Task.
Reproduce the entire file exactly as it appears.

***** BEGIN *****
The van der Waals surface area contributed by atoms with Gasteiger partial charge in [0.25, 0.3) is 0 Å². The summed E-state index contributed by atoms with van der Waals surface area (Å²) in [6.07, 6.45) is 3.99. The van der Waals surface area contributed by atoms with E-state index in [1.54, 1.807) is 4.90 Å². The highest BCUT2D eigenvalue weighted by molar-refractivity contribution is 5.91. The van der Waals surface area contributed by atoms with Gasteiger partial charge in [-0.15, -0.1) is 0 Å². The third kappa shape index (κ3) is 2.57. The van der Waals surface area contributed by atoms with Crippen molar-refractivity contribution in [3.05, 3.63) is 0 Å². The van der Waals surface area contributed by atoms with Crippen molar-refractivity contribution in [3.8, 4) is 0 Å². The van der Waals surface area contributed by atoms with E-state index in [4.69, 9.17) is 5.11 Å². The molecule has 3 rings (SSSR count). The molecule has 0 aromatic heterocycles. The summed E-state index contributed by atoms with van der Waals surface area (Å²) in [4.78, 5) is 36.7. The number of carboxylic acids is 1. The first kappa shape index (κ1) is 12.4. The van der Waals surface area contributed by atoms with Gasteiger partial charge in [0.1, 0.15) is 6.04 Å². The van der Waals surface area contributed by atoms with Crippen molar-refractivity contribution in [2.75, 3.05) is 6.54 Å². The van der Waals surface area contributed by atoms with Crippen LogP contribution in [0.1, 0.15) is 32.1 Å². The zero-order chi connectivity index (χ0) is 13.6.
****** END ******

The van der Waals surface area contributed by atoms with Gasteiger partial charge in [0.25, 0.3) is 0 Å². The summed E-state index contributed by atoms with van der Waals surface area (Å²) in [6.07, 6.45) is 3.99. The van der Waals surface area contributed by atoms with E-state index in [1.54, 1.807) is 4.90 Å². The highest BCUT2D eigenvalue weighted by molar-refractivity contribution is 5.91. The van der Waals surface area contributed by atoms with Gasteiger partial charge in [-0.15, -0.1) is 0 Å². The third kappa shape index (κ3) is 2.57. The van der Waals surface area contributed by atoms with Crippen molar-refractivity contribution in [3.05, 3.63) is 0 Å². The van der Waals surface area contributed by atoms with Crippen molar-refractivity contribution in [3.8, 4) is 0 Å². The van der Waals surface area contributed by atoms with E-state index in [4.69, 9.17) is 5.11 Å². The molecule has 3 rings (SSSR count). The molecule has 0 aromatic heterocycles. The summed E-state index contributed by atoms with van der Waals surface area (Å²) in [4.78, 5) is 36.7. The number of carboxylic acids is 1. The first kappa shape index (κ1) is 12.4. The van der Waals surface area contributed by atoms with Gasteiger partial charge in [0.1, 0.15) is 6.04 Å². The van der Waals surface area contributed by atoms with Crippen molar-refractivity contribution in [2.75, 3.05) is 6.54 Å². The van der Waals surface area contributed by atoms with Crippen LogP contribution in [0.1, 0.15) is 32.1 Å². The zero-order chi connectivity index (χ0) is 13.6.